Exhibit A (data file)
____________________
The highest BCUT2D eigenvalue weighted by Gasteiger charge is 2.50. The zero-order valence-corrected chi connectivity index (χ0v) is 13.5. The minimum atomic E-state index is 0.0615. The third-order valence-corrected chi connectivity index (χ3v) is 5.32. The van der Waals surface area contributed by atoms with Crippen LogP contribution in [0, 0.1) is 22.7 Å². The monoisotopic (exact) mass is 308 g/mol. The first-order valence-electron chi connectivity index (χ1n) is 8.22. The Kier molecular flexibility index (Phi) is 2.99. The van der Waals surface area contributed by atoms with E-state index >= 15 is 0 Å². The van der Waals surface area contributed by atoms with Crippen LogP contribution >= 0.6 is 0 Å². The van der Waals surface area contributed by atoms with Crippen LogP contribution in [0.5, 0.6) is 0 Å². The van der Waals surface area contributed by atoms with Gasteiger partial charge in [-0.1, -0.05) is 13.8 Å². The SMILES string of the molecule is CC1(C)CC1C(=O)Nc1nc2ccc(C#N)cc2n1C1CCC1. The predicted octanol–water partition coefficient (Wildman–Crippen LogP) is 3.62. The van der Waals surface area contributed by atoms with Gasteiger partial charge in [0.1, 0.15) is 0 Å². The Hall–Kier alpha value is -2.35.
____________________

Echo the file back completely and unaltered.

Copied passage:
The highest BCUT2D eigenvalue weighted by Gasteiger charge is 2.50. The zero-order valence-corrected chi connectivity index (χ0v) is 13.5. The minimum atomic E-state index is 0.0615. The third-order valence-corrected chi connectivity index (χ3v) is 5.32. The van der Waals surface area contributed by atoms with Crippen LogP contribution in [0, 0.1) is 22.7 Å². The monoisotopic (exact) mass is 308 g/mol. The first-order valence-electron chi connectivity index (χ1n) is 8.22. The Kier molecular flexibility index (Phi) is 2.99. The van der Waals surface area contributed by atoms with E-state index >= 15 is 0 Å². The van der Waals surface area contributed by atoms with Crippen LogP contribution >= 0.6 is 0 Å². The van der Waals surface area contributed by atoms with Crippen LogP contribution in [0.5, 0.6) is 0 Å². The van der Waals surface area contributed by atoms with Gasteiger partial charge in [-0.1, -0.05) is 13.8 Å². The SMILES string of the molecule is CC1(C)CC1C(=O)Nc1nc2ccc(C#N)cc2n1C1CCC1. The predicted octanol–water partition coefficient (Wildman–Crippen LogP) is 3.62. The van der Waals surface area contributed by atoms with Gasteiger partial charge in [0.1, 0.15) is 0 Å². The Hall–Kier alpha value is -2.35.